Raytheon first demonstrated its high-energy laser counter-UAS buggy system last year. The video embedded below provides a summary and shows you the system in operation; spotting, tracking, and zapping a drone from the sky.
Now the defence tech firm has announced that it has delivered the first such unmanned system to the U.S. Air Force. Raytheon says that the system will be deployed overseas "as part of a year-long Air Force experiment to train operators and test the system's effectiveness in real-world conditions". However, we don't get a hint at its destination, it could be anywhere from Lakenheath to Guam.
Raytheon says this newly deployed system uses "an advanced variant of the company's Multi-spectral Targeting System, an electro-optical/infrared sensor, to detect, identify and track rogue drones". After targeting the system can neutralise the perceived threat using a high-energy laser weapon system "in a matter of seconds".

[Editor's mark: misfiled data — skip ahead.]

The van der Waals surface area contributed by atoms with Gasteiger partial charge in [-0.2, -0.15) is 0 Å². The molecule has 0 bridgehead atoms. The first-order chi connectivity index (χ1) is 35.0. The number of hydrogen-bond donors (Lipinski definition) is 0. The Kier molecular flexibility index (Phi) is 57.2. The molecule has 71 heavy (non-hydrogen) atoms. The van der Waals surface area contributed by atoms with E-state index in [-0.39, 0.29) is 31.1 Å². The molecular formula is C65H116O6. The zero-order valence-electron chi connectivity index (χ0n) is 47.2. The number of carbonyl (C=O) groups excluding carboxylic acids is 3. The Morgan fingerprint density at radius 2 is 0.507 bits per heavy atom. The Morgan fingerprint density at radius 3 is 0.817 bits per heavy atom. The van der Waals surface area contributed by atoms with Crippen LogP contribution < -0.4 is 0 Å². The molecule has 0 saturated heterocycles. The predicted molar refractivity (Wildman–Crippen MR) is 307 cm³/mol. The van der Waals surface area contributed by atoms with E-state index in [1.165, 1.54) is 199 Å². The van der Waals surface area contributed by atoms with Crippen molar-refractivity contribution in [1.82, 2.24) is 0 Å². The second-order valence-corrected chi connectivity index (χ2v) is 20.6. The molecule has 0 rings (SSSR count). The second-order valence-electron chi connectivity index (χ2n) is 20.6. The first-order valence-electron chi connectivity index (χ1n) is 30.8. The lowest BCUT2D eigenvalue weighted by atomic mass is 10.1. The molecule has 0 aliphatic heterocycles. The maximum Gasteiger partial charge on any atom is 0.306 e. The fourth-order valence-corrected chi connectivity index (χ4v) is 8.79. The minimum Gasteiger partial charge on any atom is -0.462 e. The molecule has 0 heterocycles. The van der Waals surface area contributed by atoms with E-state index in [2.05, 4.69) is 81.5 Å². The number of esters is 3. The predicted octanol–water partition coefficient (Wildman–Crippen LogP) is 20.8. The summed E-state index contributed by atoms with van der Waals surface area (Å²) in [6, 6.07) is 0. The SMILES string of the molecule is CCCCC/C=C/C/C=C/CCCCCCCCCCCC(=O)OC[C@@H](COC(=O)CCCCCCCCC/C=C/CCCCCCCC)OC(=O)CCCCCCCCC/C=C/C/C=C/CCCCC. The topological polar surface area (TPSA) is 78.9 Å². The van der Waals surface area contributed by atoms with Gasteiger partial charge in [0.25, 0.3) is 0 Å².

"Five years ago, few people worried about the drone threat," said Roy Azevedo, president of Raytheon Space and Airborne Systems. "Now, we hear about attacks or incursions all the time. Our customers saw this coming and asked us to develop a ready-now counter-UAS capability. We did just that by going from the drawing board to delivery in less than 24 months."
Interestingly the high-energy laser weapon system built into this unmanned all-terrain vehicle can deliver dozens of precise laser shots to identified targets, from a single charge from a standard power outlet. Raytheon says you can even choose to pair it with a generator on the vehicle for "a nearly infinite number of shots".
The above is just one of Raytheon's multiple tech solutions to rogue drones. If you head on over to its counter-UAS pages you will see that there are alternative technologies based upon counter-attacks via radio waves, small drones and missiles in its portfolio.